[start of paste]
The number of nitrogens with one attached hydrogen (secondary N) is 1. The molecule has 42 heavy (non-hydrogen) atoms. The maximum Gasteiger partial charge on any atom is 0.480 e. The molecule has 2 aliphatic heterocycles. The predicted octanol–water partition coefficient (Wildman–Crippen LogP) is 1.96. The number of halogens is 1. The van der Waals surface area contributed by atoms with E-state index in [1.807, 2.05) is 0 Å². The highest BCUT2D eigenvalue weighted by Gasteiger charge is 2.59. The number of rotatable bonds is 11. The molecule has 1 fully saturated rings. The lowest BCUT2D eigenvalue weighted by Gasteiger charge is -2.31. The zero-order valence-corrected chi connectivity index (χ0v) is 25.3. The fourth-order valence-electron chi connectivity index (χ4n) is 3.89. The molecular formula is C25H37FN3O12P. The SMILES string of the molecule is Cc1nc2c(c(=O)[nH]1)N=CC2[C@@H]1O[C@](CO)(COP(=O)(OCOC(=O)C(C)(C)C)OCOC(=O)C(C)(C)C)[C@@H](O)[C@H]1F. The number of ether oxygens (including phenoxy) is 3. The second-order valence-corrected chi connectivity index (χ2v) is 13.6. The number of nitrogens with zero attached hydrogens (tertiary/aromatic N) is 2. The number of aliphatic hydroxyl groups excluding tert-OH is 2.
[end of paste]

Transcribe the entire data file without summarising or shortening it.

The number of nitrogens with one attached hydrogen (secondary N) is 1. The molecule has 42 heavy (non-hydrogen) atoms. The maximum Gasteiger partial charge on any atom is 0.480 e. The molecule has 2 aliphatic heterocycles. The predicted octanol–water partition coefficient (Wildman–Crippen LogP) is 1.96. The number of halogens is 1. The van der Waals surface area contributed by atoms with E-state index in [1.807, 2.05) is 0 Å². The highest BCUT2D eigenvalue weighted by Gasteiger charge is 2.59. The number of rotatable bonds is 11. The molecule has 1 fully saturated rings. The lowest BCUT2D eigenvalue weighted by Gasteiger charge is -2.31. The zero-order valence-corrected chi connectivity index (χ0v) is 25.3. The fourth-order valence-electron chi connectivity index (χ4n) is 3.89. The molecular formula is C25H37FN3O12P. The SMILES string of the molecule is Cc1nc2c(c(=O)[nH]1)N=CC2[C@@H]1O[C@](CO)(COP(=O)(OCOC(=O)C(C)(C)C)OCOC(=O)C(C)(C)C)[C@@H](O)[C@H]1F. The number of ether oxygens (including phenoxy) is 3. The second-order valence-corrected chi connectivity index (χ2v) is 13.6. The number of nitrogens with zero attached hydrogens (tertiary/aromatic N) is 2. The number of aliphatic hydroxyl groups excluding tert-OH is 2.